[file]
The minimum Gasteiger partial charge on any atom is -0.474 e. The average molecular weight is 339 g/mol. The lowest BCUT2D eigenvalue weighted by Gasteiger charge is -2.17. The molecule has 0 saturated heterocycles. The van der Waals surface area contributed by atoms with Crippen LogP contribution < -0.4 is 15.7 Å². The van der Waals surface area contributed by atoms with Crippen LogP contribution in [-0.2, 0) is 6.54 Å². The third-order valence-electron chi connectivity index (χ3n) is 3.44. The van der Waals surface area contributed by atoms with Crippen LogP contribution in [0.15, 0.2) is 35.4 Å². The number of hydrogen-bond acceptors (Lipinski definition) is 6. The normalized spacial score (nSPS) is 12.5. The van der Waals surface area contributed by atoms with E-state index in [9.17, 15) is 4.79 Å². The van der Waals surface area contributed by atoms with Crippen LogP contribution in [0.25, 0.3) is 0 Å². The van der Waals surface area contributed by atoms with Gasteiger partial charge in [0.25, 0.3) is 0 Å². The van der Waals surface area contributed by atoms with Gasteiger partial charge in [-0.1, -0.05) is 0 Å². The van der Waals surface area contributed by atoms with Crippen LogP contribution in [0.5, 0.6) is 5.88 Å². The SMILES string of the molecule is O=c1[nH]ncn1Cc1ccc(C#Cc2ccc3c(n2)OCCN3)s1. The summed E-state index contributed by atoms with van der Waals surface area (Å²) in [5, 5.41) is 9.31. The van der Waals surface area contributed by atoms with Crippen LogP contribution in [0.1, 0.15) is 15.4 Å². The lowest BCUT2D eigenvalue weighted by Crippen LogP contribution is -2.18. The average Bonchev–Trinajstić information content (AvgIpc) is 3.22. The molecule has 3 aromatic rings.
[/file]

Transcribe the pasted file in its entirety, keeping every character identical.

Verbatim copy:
The minimum Gasteiger partial charge on any atom is -0.474 e. The average molecular weight is 339 g/mol. The lowest BCUT2D eigenvalue weighted by Gasteiger charge is -2.17. The molecule has 0 saturated heterocycles. The van der Waals surface area contributed by atoms with Crippen LogP contribution < -0.4 is 15.7 Å². The van der Waals surface area contributed by atoms with Crippen LogP contribution in [-0.2, 0) is 6.54 Å². The third-order valence-electron chi connectivity index (χ3n) is 3.44. The van der Waals surface area contributed by atoms with Crippen LogP contribution in [0.15, 0.2) is 35.4 Å². The number of hydrogen-bond acceptors (Lipinski definition) is 6. The normalized spacial score (nSPS) is 12.5. The van der Waals surface area contributed by atoms with E-state index in [9.17, 15) is 4.79 Å². The van der Waals surface area contributed by atoms with Crippen LogP contribution in [0.25, 0.3) is 0 Å². The van der Waals surface area contributed by atoms with Gasteiger partial charge in [0.25, 0.3) is 0 Å². The van der Waals surface area contributed by atoms with Gasteiger partial charge in [-0.1, -0.05) is 0 Å². The van der Waals surface area contributed by atoms with Crippen LogP contribution in [0.5, 0.6) is 5.88 Å². The SMILES string of the molecule is O=c1[nH]ncn1Cc1ccc(C#Cc2ccc3c(n2)OCCN3)s1. The summed E-state index contributed by atoms with van der Waals surface area (Å²) in [5, 5.41) is 9.31. The van der Waals surface area contributed by atoms with Crippen LogP contribution in [0.1, 0.15) is 15.4 Å². The lowest BCUT2D eigenvalue weighted by Crippen LogP contribution is -2.18. The average Bonchev–Trinajstić information content (AvgIpc) is 3.22. The molecule has 3 aromatic rings.